Original Research

Experiences of primary health care nurses in implementing integrated management of childhood illnesses strategy at selected clinics of Limpopo Province

E. N. Vhuromu, M. Davhana-Maselesele
Curationis | Vol 32, No 3 | a1224 | DOI: https://doi.org/10.4102/curationis.v32i3.1224 | © 2009 E. N. Vhuromu, M. Davhana-Maselesele | This work is licensed under CC Attribution 4.0
Submitted: 06 September 2009 | Published: 06 September 2009

About the author(s)

E. N. Vhuromu, School of Health Sciences, University of Venda, South Africa
M. Davhana-Maselesele, Faculty of Agriculture; Science and Technology, North West University, South Africa

Full Text:

PDF (492KB)

Share this article

Bookmark and Share


Treatment of the under five years is a national priority as an attempt in curbing deaths and deformities affecting children. Primary health care was implemented in the clinics in order to help in the treatment of illnesses affecting the community, including children. As a result of childhood illnesses; the World Health Organization (WHO) and United Nation Children's Fund (UNICEF) came up with Integrated Management of Childhood illnesses (IMCI) strategy to enhance treatment of such illnesses in developing countries. Primary health care nurses (PHCNS) in Limpopo province were also trained to implement the strategy.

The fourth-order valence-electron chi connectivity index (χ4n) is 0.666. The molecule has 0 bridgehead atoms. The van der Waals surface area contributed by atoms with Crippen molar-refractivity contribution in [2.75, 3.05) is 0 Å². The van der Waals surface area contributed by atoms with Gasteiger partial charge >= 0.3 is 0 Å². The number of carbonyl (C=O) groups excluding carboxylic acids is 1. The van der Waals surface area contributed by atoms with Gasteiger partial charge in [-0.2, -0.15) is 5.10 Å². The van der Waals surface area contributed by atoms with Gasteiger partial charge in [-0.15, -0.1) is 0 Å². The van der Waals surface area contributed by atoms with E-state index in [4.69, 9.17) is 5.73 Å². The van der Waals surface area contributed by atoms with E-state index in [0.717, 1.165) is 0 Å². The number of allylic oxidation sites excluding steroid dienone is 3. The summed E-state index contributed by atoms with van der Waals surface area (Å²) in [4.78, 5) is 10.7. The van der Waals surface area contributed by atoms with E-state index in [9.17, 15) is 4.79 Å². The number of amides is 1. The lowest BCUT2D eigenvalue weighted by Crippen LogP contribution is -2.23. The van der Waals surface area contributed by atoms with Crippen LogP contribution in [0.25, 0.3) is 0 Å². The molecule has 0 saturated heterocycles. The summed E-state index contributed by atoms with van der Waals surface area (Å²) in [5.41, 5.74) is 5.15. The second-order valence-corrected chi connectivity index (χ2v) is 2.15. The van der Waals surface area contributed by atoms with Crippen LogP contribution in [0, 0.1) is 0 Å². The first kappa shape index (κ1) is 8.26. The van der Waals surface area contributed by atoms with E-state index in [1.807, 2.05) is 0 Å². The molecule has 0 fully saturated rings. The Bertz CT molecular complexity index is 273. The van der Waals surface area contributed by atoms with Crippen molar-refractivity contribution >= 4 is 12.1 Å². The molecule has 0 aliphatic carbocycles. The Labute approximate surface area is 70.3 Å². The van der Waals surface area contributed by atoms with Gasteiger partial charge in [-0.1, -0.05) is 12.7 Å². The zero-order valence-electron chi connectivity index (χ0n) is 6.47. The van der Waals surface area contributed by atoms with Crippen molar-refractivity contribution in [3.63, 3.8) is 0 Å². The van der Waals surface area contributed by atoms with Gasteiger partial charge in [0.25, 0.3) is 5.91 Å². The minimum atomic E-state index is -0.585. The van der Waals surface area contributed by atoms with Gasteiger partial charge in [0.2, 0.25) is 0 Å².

This study is intended to explore and describe the experiences of PHCNS in implementing the IMCI strategy at selected clinics in Vhembe District in the Limpopo Province. A qualitative, explorative, descriptive and contextual design was used. In-depth interviews were conducted with PHCNS who are IMCI trained and have implemented the strategy for a period of not less than two years. Data analysis was done through using Tesch’s method of open coding for qualitative analysis.

Findings revealed that PHCNS had difficulty in rendering IMCI services due to lack of resources and poor working conditions. Recommendations address the difficulties experienced by PHCNS when implementing the IMCI strategy.


No related keywords in the metadata.


Total abstract views: 1559
Total article views: 3261

Crossref Citations

No related citations found.